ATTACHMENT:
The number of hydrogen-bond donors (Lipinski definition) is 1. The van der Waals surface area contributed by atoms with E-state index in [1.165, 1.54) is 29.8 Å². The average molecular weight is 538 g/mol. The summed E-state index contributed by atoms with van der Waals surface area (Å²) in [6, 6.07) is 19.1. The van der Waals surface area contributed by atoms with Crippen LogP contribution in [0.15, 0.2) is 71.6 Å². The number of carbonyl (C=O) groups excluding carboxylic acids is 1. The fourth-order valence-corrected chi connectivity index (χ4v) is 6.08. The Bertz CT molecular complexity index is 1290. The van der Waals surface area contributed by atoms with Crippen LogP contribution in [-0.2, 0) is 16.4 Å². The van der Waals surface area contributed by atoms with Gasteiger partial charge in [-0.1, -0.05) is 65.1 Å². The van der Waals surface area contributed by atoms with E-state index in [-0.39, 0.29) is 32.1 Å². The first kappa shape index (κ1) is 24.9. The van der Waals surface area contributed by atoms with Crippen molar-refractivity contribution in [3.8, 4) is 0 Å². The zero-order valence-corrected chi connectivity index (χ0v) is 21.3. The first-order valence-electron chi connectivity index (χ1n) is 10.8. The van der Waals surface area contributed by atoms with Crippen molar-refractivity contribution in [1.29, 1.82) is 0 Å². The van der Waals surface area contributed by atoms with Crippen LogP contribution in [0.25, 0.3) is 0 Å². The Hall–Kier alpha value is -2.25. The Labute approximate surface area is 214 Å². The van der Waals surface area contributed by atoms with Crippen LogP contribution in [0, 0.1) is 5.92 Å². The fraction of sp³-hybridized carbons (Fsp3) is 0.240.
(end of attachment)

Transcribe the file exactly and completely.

The number of hydrogen-bond donors (Lipinski definition) is 1. The van der Waals surface area contributed by atoms with E-state index in [1.165, 1.54) is 29.8 Å². The average molecular weight is 538 g/mol. The summed E-state index contributed by atoms with van der Waals surface area (Å²) in [6, 6.07) is 19.1. The van der Waals surface area contributed by atoms with Crippen LogP contribution in [0.15, 0.2) is 71.6 Å². The number of carbonyl (C=O) groups excluding carboxylic acids is 1. The fourth-order valence-corrected chi connectivity index (χ4v) is 6.08. The Bertz CT molecular complexity index is 1290. The van der Waals surface area contributed by atoms with Crippen LogP contribution in [-0.2, 0) is 16.4 Å². The van der Waals surface area contributed by atoms with Gasteiger partial charge in [-0.1, -0.05) is 65.1 Å². The van der Waals surface area contributed by atoms with E-state index in [-0.39, 0.29) is 32.1 Å². The first kappa shape index (κ1) is 24.9. The van der Waals surface area contributed by atoms with Crippen molar-refractivity contribution in [3.8, 4) is 0 Å². The zero-order valence-corrected chi connectivity index (χ0v) is 21.3. The first-order valence-electron chi connectivity index (χ1n) is 10.8. The van der Waals surface area contributed by atoms with Crippen molar-refractivity contribution in [1.29, 1.82) is 0 Å². The van der Waals surface area contributed by atoms with Crippen LogP contribution in [0.25, 0.3) is 0 Å². The Hall–Kier alpha value is -2.25. The Labute approximate surface area is 214 Å². The van der Waals surface area contributed by atoms with Crippen LogP contribution in [0, 0.1) is 5.92 Å². The fraction of sp³-hybridized carbons (Fsp3) is 0.240.